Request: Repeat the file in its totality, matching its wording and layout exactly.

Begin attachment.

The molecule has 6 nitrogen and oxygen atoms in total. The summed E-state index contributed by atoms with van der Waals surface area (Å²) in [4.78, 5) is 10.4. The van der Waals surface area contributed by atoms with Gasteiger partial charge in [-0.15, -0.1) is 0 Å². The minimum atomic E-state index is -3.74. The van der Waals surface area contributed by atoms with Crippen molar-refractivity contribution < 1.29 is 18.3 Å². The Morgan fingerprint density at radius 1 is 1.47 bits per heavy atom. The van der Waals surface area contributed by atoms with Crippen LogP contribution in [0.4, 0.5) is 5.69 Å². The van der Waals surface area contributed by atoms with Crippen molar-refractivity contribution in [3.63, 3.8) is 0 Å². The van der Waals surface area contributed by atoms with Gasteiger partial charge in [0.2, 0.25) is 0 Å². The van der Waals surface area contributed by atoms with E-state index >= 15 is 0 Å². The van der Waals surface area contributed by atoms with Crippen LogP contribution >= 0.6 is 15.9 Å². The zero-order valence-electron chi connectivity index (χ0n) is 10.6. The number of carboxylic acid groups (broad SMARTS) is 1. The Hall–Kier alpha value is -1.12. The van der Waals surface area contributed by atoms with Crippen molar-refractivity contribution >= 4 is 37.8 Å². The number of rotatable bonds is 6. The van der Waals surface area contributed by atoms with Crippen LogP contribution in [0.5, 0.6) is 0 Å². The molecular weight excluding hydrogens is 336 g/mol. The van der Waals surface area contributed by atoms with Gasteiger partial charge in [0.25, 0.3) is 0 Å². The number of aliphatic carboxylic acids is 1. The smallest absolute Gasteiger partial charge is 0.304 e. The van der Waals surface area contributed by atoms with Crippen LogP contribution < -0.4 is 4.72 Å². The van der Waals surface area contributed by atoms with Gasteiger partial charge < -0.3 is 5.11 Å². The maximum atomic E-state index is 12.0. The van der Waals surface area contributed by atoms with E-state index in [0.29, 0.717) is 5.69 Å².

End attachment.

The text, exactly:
The molecule has 6 nitrogen and oxygen atoms in total. The summed E-state index contributed by atoms with van der Waals surface area (Å²) in [4.78, 5) is 10.4. The van der Waals surface area contributed by atoms with Gasteiger partial charge in [-0.15, -0.1) is 0 Å². The minimum atomic E-state index is -3.74. The van der Waals surface area contributed by atoms with Crippen molar-refractivity contribution < 1.29 is 18.3 Å². The Morgan fingerprint density at radius 1 is 1.47 bits per heavy atom. The van der Waals surface area contributed by atoms with Crippen LogP contribution in [0.4, 0.5) is 5.69 Å². The van der Waals surface area contributed by atoms with Crippen molar-refractivity contribution in [3.63, 3.8) is 0 Å². The van der Waals surface area contributed by atoms with Gasteiger partial charge in [0.2, 0.25) is 0 Å². The van der Waals surface area contributed by atoms with E-state index >= 15 is 0 Å². The van der Waals surface area contributed by atoms with Crippen LogP contribution >= 0.6 is 15.9 Å². The zero-order valence-electron chi connectivity index (χ0n) is 10.6. The number of carboxylic acid groups (broad SMARTS) is 1. The Hall–Kier alpha value is -1.12. The van der Waals surface area contributed by atoms with Crippen molar-refractivity contribution >= 4 is 37.8 Å². The number of rotatable bonds is 6. The van der Waals surface area contributed by atoms with Crippen LogP contribution in [0.5, 0.6) is 0 Å². The molecular weight excluding hydrogens is 336 g/mol. The van der Waals surface area contributed by atoms with Gasteiger partial charge in [0.25, 0.3) is 0 Å². The number of aliphatic carboxylic acids is 1. The smallest absolute Gasteiger partial charge is 0.304 e. The van der Waals surface area contributed by atoms with Crippen LogP contribution < -0.4 is 4.72 Å². The van der Waals surface area contributed by atoms with Gasteiger partial charge < -0.3 is 5.11 Å². The maximum atomic E-state index is 12.0. The van der Waals surface area contributed by atoms with E-state index in [0.29, 0.717) is 5.69 Å².